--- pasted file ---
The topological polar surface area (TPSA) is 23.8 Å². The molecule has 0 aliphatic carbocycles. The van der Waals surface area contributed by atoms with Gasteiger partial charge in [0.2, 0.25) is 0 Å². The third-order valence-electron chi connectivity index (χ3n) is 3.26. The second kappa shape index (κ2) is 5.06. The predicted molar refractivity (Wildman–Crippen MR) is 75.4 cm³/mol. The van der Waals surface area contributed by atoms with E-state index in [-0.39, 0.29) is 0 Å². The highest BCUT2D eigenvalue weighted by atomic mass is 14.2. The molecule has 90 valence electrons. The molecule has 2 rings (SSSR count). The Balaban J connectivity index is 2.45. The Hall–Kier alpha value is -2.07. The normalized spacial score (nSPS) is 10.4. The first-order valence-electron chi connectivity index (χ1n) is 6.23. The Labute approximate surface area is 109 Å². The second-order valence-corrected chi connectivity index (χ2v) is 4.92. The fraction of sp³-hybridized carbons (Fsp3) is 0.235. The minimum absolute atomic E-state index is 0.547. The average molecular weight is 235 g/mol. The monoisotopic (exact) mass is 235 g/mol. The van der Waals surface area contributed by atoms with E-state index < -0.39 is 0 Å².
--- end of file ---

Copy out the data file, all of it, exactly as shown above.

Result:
The topological polar surface area (TPSA) is 23.8 Å². The molecule has 0 aliphatic carbocycles. The van der Waals surface area contributed by atoms with Gasteiger partial charge in [0.2, 0.25) is 0 Å². The third-order valence-electron chi connectivity index (χ3n) is 3.26. The second kappa shape index (κ2) is 5.06. The predicted molar refractivity (Wildman–Crippen MR) is 75.4 cm³/mol. The van der Waals surface area contributed by atoms with E-state index in [-0.39, 0.29) is 0 Å². The highest BCUT2D eigenvalue weighted by atomic mass is 14.2. The molecule has 90 valence electrons. The molecule has 2 rings (SSSR count). The Balaban J connectivity index is 2.45. The Hall–Kier alpha value is -2.07. The normalized spacial score (nSPS) is 10.4. The first-order valence-electron chi connectivity index (χ1n) is 6.23. The Labute approximate surface area is 109 Å². The second-order valence-corrected chi connectivity index (χ2v) is 4.92. The fraction of sp³-hybridized carbons (Fsp3) is 0.235. The minimum absolute atomic E-state index is 0.547. The average molecular weight is 235 g/mol. The monoisotopic (exact) mass is 235 g/mol. The van der Waals surface area contributed by atoms with E-state index < -0.39 is 0 Å².